Nevada, South Carolina spar over plutonium shipments

Published 01-30-2019

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RENO, Nev. (AP) - Nevada and South Carolina are fighting in court over where to store weapons-grade plutonium.

Each state is claiming in new court filings that theirs is the proper venue to argue over the U.S. Department of Energy's decision to truck the plutonium from South Carolina to Nevada without further environmental review.

A U.S. district judge in Reno is considering Nevada's request to block the shipment to a nuclear security site 70 miles (113 kilometers) from Las Vegas. South Carolina lawyers want the case moved to their state, where a federal judge previously issued an order that the plutonium be removed from a Savannah River site by Jan. 1, 2020.

Nevada argues the DOE has failed to adequately study the potential dangers of moving the material to an area that is subject to flash floods and earthquakes, and that the state's lands and groundwater may already be contaminated with radioactive materials.

The Energy Department defended its decision Jan. 17 at a hearing before U.S. District Court Judge Miranda Du in Reno. Its lawyers argue it doesn't have to disclose top-secret details of the shipment plans because of national security.

It has taken no position on the proper venue for the court proceedings.

The judge hasn't indicated when she might rule.

Lawyers for South Carolina say the previous order issued in December 2017 directing that the metric ton of plutonium be removed by the end of this year makes it clear the South Carolina court e retains jurisdiction.

"Nevada's interests fail to outweigh South Carolina's interest and substantial public interest in having the matter decided by the court already handling and most familiar with the facts and issues in the case," they said in a filing last week.

A substantial part of the government's efforts to remove the plutonium "have occurred and will occur in South Carolina," John Desmond wrote on behalf of South Carolina Attorney General Robert Cook.

Nevada's lawyers countered that the disposal site isn't located in South Carolina.

"The environmental impacts of the proposed action here will be almost entirely felt in Nevada," they said.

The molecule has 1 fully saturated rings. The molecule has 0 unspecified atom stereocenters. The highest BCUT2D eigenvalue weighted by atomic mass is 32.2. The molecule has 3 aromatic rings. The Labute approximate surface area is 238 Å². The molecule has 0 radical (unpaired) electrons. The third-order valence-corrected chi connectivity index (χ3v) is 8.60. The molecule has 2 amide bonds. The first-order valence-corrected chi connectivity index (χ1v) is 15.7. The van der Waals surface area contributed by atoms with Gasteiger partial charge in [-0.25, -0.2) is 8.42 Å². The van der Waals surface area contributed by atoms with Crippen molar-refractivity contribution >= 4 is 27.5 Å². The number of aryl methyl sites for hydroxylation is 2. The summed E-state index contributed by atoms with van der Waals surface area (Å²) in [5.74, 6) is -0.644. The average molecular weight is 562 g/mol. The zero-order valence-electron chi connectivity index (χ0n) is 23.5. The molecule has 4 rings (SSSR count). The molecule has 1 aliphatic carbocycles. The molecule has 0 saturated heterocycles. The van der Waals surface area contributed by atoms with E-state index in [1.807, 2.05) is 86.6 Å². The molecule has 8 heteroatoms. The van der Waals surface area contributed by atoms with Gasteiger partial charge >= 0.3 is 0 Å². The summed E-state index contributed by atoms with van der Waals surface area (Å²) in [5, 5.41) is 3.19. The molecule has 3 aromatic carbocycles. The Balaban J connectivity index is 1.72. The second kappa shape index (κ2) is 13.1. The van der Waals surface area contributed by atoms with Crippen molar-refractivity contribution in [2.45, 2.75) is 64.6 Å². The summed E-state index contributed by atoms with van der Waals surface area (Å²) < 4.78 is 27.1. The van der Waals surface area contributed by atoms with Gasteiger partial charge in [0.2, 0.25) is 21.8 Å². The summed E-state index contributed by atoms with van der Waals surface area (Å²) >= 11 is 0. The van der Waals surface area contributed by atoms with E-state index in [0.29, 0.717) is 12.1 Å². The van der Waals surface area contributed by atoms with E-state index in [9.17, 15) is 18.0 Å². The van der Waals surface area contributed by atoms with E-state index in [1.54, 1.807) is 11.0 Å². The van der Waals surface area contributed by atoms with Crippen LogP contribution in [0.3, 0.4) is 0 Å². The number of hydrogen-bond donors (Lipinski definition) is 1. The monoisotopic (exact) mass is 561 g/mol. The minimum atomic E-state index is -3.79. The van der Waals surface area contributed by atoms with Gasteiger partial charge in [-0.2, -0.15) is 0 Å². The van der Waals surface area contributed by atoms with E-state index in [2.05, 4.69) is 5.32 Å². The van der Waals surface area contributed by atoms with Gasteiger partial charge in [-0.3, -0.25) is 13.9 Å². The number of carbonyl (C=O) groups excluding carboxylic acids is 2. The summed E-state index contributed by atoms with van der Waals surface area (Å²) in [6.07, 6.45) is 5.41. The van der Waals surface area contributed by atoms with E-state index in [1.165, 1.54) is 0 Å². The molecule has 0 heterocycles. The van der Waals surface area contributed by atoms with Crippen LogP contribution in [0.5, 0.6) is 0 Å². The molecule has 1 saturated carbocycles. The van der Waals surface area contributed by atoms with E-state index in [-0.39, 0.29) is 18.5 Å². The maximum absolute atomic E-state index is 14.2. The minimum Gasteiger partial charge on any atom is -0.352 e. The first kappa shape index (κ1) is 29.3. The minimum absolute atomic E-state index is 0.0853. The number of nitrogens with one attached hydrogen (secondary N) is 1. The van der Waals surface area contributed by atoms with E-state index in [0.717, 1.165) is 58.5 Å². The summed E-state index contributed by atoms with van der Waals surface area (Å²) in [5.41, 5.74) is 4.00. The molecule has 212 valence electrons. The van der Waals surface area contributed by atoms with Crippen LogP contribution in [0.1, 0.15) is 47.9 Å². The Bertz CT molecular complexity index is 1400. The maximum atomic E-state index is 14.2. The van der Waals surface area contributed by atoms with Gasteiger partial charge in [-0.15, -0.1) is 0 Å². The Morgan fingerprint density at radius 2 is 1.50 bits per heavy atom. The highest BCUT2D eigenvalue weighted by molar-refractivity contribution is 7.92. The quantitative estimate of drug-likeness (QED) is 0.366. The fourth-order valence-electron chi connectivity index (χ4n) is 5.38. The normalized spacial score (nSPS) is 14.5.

Experts testi

The judge hasn't indicated when she might rule.

Lawyers for South Carolina say the previous order issued in December 2017 directing that the metric ton of plutonium be removed by the end of this year makes it clear the South Carolina court e retains jurisdiction.

"Nevada's interests fail to outweigh South Carolina's interest and substantial public interest in having the matter decided by the court already handling and most familiar with the facts and issues in the case," they said in a filing last week.

A substantial part of the government's efforts to remove the plutonium "have occurred and will occur in South Carolina," John Desmond wrote on behalf of South Carolina Attorney General Robert Cook.

Nevada's lawyers countered that the disposal site isn't located in South Carolina.

"The environmental impacts of the proposed action here will be almost entirely felt in Nevada," they said.

Experts testifying on behalf of Nevada said the material likely would have to pass directly through Las Vegas on the way to the Nevada Nuclear National Security Site. They fear an accident could permanently harm an area home to 2.2 million residents and host to more than 40 million tourists a year.

The Energy Department wants to temporarily store the material at the Nevada site and the government's Pantex Plant in Texas, two facilities that already handle and process plutonium. The department says it would be sent by 2027 to the Los Alamos National Laboratory in New Mexico or another unnamed fa

"Nevada's interests fail to outweigh South Carolina's interest and substantial public interest in having the matter decided by the court already handling and most familiar with the facts and issues in the case," they said in a filing last week.

A substantial part of the government's efforts to remove the plutonium "have occurred and will occur in South Carolina," John Desmond wrote on behalf of South Carolina Attorney General Robert Cook.

Nevada's lawyers countered that the disposal site isn't located in South Carolina.

"The environmental impacts of the proposed action here will be almost entirely felt in Nevada," they said.

Experts testifying on behalf of Nevada said the material likely would have to pass directly through Las Vegas on the way to the Nevada Nuclear National Security Site. They fear an accident could permanently harm an area home to 2.2 million residents and host to more than 40 million tourists a year.

The Energy Department wants to temporarily store the material at the Nevada site and the government's Pantex Plant in Texas, two facilities that already handle and process plutonium. The department says it would be sent by 2027 to the Los Alamos National Laboratory in New Mexico or another unnamed facility.

C. Wayne Howle, Nevada's chief deputy attorney general, said the injunction his state is seeking relates only to the proposal to ship plutonium to Nevada. It doesn't request South Carolina be ordered to retain the plutonium or ship it to any other specific site, he said.

"The only factual connection between the two cases is that the plutonium DOE is proposing to ship to Nevada is currently in South Carolina," he wrote last week. "Although the plutonium may come from South Carolina, that fact is irrelevant to Nevada's claims."

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